Education minister unveils school inspection report

Published: Monday | December 16, 2013 Comments 0

The latest National Education Inspectorate (NEI) report highlights what appears to be a pre-occupation of school administrators with the acquiring of resources, while less focus is being placed on teaching and learning as well as leadership and management.

According to the NEI, this attitude is pervasive, even among school leaders who have been allocated sufficient resources to facilitate effective teaching and learning.

The findings presented in the Chief Inspector's Report are based on 304 schools that were inspected between September 2012 and March 2013.

Details of the Chief Inspector's Report were presented on December 13 by Education Minister Ronald Thwaites at a media briefing held at the Courtleigh Hotel.

The briefing was also used by the Education Minister to present updates on key policy and operational matters which were highlighted in his presentation to the Sectoral Debate earlier this year.

Main focus

In its report, the Chief Inspector concluded that too many principals of primary and secondary schools inspected in its last round were focused on insufficiency of resources rather than on how best to use the resources at their disposal.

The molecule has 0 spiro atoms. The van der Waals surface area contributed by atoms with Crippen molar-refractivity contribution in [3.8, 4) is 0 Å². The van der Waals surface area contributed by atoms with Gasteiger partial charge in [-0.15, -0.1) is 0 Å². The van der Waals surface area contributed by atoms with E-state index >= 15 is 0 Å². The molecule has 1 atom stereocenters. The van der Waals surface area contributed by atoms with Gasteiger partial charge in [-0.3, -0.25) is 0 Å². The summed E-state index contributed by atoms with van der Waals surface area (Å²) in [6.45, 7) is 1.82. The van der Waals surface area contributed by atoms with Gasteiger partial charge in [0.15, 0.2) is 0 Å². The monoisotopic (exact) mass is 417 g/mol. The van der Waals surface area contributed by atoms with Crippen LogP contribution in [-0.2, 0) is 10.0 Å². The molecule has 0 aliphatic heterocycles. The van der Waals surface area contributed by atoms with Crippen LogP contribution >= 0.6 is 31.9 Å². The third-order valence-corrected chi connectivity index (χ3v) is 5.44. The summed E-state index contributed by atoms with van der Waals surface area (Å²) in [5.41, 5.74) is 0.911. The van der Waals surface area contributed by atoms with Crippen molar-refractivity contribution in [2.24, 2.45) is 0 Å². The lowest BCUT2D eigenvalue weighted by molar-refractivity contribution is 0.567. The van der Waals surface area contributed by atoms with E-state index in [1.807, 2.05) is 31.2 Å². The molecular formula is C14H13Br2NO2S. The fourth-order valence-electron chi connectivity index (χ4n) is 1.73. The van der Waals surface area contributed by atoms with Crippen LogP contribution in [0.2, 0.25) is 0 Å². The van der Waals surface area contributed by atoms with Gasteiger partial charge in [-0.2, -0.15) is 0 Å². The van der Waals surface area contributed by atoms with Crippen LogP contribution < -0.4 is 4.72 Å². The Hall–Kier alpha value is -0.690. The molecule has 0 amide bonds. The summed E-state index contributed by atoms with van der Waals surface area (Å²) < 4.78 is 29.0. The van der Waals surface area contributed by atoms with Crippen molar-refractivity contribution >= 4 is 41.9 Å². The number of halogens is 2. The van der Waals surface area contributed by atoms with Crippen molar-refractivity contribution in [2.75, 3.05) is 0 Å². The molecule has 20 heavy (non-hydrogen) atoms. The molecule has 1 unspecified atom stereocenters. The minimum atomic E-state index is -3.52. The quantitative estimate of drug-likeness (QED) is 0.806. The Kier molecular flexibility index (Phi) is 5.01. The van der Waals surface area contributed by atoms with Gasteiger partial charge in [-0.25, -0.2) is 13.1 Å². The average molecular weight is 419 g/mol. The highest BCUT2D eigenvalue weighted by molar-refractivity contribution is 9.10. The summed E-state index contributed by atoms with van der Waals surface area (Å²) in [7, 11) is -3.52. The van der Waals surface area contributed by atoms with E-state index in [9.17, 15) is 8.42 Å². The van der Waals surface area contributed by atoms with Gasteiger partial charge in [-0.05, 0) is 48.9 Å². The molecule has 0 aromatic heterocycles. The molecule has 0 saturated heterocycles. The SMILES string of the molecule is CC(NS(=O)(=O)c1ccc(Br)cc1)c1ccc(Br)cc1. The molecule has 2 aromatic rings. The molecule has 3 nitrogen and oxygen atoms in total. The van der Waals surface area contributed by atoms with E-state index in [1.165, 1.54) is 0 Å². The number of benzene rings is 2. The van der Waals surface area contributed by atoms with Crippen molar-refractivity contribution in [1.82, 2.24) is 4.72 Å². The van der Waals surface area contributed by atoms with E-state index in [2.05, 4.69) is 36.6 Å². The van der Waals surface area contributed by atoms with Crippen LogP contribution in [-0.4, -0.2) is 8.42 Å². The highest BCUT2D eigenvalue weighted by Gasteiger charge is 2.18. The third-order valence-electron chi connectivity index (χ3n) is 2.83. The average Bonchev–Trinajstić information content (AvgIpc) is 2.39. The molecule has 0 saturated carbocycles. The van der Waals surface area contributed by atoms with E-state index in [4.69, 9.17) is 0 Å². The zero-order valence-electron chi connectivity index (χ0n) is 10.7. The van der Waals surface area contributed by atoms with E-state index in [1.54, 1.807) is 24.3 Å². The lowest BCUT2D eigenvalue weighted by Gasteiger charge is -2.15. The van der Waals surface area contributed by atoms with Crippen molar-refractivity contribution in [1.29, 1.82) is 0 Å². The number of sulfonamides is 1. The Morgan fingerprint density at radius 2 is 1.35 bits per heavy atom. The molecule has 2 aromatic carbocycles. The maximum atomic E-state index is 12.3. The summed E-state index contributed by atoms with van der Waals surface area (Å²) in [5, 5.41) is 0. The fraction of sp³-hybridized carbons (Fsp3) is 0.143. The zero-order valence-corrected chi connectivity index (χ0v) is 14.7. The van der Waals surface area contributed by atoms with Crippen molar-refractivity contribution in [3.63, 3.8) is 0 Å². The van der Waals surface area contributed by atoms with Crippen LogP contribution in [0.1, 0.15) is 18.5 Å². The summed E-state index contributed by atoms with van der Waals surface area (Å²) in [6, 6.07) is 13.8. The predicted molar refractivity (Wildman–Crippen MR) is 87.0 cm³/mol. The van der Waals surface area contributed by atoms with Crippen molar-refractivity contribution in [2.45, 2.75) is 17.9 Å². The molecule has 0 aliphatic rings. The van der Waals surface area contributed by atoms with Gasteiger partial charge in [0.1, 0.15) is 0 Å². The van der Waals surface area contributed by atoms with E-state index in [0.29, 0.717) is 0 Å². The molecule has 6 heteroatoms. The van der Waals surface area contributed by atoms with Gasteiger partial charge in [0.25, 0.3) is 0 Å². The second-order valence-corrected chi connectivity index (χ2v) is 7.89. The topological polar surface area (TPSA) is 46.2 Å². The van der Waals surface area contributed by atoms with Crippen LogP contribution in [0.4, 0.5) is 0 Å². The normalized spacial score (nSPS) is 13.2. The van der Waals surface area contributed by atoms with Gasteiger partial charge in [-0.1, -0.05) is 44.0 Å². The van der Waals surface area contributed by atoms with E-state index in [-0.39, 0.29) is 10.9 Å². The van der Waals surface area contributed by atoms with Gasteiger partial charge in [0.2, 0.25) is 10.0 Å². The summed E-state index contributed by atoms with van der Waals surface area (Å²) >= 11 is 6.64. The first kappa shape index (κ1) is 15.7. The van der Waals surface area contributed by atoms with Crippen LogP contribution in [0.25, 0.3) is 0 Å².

While acknowledging that some institutions are inadequately resourced, the NEI maintains that sufficient resources are available at many schools. "This has, in some ways, restricted creativity and innovation, and has led to a situation where there is greater emphasis on what is lacking than on what can be done with that which is available. There is need for a rethink, and, therefore, we must now begin to refocus on the quality of pedagogical practices, so as to bring about the improvements that are required, in the shortest possible time," the Chief Inspector stated.

In its report, the NEI pointed to a mixture of underperformance and good performance among primary and secondary schools, but indicated that more schools needed to cross over into the threshold of satisfactory or good. "There are several encouraging signs which underscore the belief that the required improvements are not beyond us. These include the fact that the vast majority of teachers are qualified. In general, the students are well-behaved and socially adjusted, and amidst the challenges, there are some schools that are making more-than-acceptable progress," said the Chief Inspector.

Ratings of institutions

Approximately 45 per cent or 140 of the schools inspected in this round were rated as effective, while 55 per cent or 164 were rated as ineffective.

Leadership and management in one per cent of the schools was rated as exceptionally high; eight per cent as good; and 46 per cent as satisfactory. Forty-one per cent were rated as unsatisfactory and four per cent as needing immediate support.

Teaching support in four per cent of the schools was rated as good and 49 per cent were rated as satisfactory. Forty-six per cent was rated as unsatisfactory and one per cent as needing immediate support.

In the area of students' attainment, six per cent of the schools inspected were above the national average in the Ministry of Education's targets for English and mathematics. Fifteen per cent were at the national average, and 79 per cent were below the national average.


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